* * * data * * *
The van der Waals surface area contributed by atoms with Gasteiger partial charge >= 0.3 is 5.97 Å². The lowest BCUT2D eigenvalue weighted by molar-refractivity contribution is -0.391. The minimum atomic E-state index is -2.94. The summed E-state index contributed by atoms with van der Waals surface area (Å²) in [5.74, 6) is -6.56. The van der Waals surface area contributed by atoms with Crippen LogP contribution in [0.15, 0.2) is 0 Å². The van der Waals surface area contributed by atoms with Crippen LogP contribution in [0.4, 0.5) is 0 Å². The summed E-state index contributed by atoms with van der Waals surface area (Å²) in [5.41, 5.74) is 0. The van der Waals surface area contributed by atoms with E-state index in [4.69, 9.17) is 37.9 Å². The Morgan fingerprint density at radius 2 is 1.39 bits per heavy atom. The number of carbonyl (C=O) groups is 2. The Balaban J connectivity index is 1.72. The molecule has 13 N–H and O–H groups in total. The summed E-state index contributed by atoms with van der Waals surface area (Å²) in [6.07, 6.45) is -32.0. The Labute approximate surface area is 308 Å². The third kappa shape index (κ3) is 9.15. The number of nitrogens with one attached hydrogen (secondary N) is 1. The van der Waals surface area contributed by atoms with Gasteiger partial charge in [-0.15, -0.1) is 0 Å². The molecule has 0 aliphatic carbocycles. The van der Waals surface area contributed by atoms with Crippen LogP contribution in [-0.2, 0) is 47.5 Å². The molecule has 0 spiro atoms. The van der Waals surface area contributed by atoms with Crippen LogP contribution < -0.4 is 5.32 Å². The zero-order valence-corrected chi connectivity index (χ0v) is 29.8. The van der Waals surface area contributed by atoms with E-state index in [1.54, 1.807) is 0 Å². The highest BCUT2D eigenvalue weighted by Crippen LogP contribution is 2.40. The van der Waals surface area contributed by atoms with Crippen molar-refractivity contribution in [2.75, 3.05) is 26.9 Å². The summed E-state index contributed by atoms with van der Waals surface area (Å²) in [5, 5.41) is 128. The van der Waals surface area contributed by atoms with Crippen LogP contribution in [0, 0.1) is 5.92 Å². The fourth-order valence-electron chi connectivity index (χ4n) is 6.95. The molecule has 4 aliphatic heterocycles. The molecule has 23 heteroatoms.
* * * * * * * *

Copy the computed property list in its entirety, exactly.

The van der Waals surface area contributed by atoms with Gasteiger partial charge >= 0.3 is 5.97 Å². The lowest BCUT2D eigenvalue weighted by molar-refractivity contribution is -0.391. The minimum atomic E-state index is -2.94. The summed E-state index contributed by atoms with van der Waals surface area (Å²) in [5.74, 6) is -6.56. The van der Waals surface area contributed by atoms with Crippen LogP contribution in [0.15, 0.2) is 0 Å². The van der Waals surface area contributed by atoms with Crippen LogP contribution in [0.4, 0.5) is 0 Å². The summed E-state index contributed by atoms with van der Waals surface area (Å²) in [5.41, 5.74) is 0. The van der Waals surface area contributed by atoms with E-state index in [4.69, 9.17) is 37.9 Å². The Morgan fingerprint density at radius 2 is 1.39 bits per heavy atom. The number of carbonyl (C=O) groups is 2. The Balaban J connectivity index is 1.72. The molecule has 13 N–H and O–H groups in total. The summed E-state index contributed by atoms with van der Waals surface area (Å²) in [6.07, 6.45) is -32.0. The Labute approximate surface area is 308 Å². The third kappa shape index (κ3) is 9.15. The number of nitrogens with one attached hydrogen (secondary N) is 1. The van der Waals surface area contributed by atoms with Gasteiger partial charge in [-0.15, -0.1) is 0 Å². The molecule has 0 aliphatic carbocycles. The van der Waals surface area contributed by atoms with Crippen LogP contribution in [-0.2, 0) is 47.5 Å². The molecule has 0 spiro atoms. The van der Waals surface area contributed by atoms with Crippen LogP contribution < -0.4 is 5.32 Å². The zero-order valence-corrected chi connectivity index (χ0v) is 29.8. The van der Waals surface area contributed by atoms with E-state index in [1.54, 1.807) is 0 Å². The highest BCUT2D eigenvalue weighted by Crippen LogP contribution is 2.40. The van der Waals surface area contributed by atoms with Crippen molar-refractivity contribution in [2.75, 3.05) is 26.9 Å². The summed E-state index contributed by atoms with van der Waals surface area (Å²) in [5, 5.41) is 128. The van der Waals surface area contributed by atoms with Crippen LogP contribution in [0, 0.1) is 5.92 Å². The fourth-order valence-electron chi connectivity index (χ4n) is 6.95. The molecule has 4 aliphatic heterocycles. The molecule has 23 heteroatoms.